Real Change Comes From the Margins, Not the Elites

Fannie Lou Hamer was a black civil rights leader and former Mississippi sharecropper. In 1964, after a two year campaign– during which she was beaten, evicted, and shot at– Mrs. Hamer won the right to vote.  She also successfully organized the Mississippi Freedom Democratic Party that challenged the all-white delegation to the Democratic National Convention.

It was at the 1964 convention, on the main floor and in front a national television audience, that Mrs. Hamer gave her most famous speech.

Her courageous defiance split the Democratic Party and gave hope to millions. Despite her indisputable accomplishments, there were still those that believed that she had no place in the forefront of the movement due to her limited formal education.

In 1969, when Hamer received an honorary doctorate from Tougaloo College in Jackson, Mississippi… a cohort of middle-class black alumni objected to the accolade because she was unlettered. The Speeches of Fannie Lou Hamer: To Tell It Like It Is

9 year old Asean Johnson, like Mrs. Hamer, is an “unlettered” child living in poverty. Earlier this year, his school was to be closed by Chicago’s city government. In response, he gave a rousing and widely-viewed speech during a protest, and shortly thereafter his school was spared.

When teachers embrace an elitist achievement culture, how many Fannie Lou Hamer’s do we miss? How many young Asean Johnson’s do we destroy? By defining achievement with test scores and college admission, schools are teaching the students to chase prestige and depend on validation from authorities. With that kind of submissive mindset, students will not be prepared to work collectively to challenge the power structures that marginalize them.

The False Promises of “Achievement”

In addition to the damage that an authority-based definition of achievement causes students, its premises and promises may not even be true.  TFA, according to its stated mission located on its website, argues that education inherently addresses poverty.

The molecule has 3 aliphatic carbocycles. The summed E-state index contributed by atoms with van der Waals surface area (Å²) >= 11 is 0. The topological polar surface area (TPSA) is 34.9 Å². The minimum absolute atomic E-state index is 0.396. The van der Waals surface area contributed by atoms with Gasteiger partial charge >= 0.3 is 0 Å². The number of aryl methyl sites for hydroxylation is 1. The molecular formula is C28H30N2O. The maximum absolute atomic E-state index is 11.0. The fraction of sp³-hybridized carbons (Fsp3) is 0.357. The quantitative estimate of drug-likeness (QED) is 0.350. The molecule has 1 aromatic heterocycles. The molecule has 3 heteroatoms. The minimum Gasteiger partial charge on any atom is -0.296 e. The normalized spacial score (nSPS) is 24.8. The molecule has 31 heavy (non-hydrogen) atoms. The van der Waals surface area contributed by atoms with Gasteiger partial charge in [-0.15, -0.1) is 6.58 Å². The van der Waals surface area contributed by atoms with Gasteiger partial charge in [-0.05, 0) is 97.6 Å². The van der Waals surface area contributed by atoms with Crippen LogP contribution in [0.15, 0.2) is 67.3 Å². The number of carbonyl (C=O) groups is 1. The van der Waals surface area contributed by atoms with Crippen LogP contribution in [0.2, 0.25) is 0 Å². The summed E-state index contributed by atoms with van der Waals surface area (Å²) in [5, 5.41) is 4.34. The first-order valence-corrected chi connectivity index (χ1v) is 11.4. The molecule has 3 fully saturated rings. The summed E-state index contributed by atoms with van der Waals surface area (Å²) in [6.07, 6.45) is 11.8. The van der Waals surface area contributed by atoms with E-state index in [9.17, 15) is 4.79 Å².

Change is possible—help kids rise up through education and break the cycle of poverty. TFA

Education is not a commodity for the purchasing of equity.  While college increases the chance of employment, not all of these jobs are lucrative and many don’t even require a college degree.

Out of 41.7 million working college graduates in 2010, 48 percent—more than 20 million people—held jobs that required less than a bachelor’s degree. Thirty-seven percent held jobs that required no more than a high-school diploma. Stephanie Czekalinski, Jobs Picture Grim for Recent High School Grads

In this context, Walter Benn Michaels, an English professor writing in 2012, has questioned the validity of the claim that education itself breaks the cycle of poverty.

And we should also recognize that in a world where most jobs don’t require a college education, the more plausible path to equality (even and especially if your PhD is in English) is not another degree but, as John Marsh argues in Class Dismissed, a union card.

More generally, of the 163,537,100 jobs expected to exist in 2020, only about 20% will require a BA. So even if we made and kept the promise of higher education for all, we wouldn’t be doing much to minimize inequality. We’d be making sure that badly paid (workers) had college degrees, but we wouldn’t be making them less badly paid. Dude, Where’s My Job? By Walter Benn Michaels